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Robert Lee Frost (Роберт Ли Фрост)


Once by the Pacific


The shattered water made a misty din.
Great waves looked over others coming in,
And thought of doing something to the shore
That water never did to land before.
The clouds were low and hairy in the skies,
Like locks blown forward in the gleam of eyes.
You could not tell, and yet it looked as if
The shore was lucky in being backed by cliff,
The cliff in being backed by continent;
It looked as if a night of dark intent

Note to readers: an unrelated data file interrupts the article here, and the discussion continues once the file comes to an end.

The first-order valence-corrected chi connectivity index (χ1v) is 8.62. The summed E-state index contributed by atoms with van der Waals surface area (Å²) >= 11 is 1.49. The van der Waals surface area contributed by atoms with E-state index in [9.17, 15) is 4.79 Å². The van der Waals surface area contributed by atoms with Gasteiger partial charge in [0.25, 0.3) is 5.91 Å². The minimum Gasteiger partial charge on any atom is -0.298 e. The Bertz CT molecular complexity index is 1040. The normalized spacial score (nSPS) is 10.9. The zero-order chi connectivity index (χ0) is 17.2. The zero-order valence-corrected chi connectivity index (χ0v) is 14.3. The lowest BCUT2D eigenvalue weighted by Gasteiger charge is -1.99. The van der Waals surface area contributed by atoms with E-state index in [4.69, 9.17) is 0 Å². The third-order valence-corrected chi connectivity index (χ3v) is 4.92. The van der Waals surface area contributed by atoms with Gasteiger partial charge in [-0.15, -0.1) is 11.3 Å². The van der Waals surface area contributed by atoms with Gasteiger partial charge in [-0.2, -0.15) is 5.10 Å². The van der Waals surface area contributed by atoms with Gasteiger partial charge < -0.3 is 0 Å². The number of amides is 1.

Was coming, and not only a night, an age.
Someone had better be prepared for rage.
There would be more than ocean-water broken
Before God’s last Put out the Light was spoken.



Robert Lee Frost's other poems:
  1. Looking for a Sunset Bird in Winter
  2. Paul’s Wife
  3. The Demiurge’s Laugh
  4. The Census-Taker
  5. On Looking up by Chance at the Constellations


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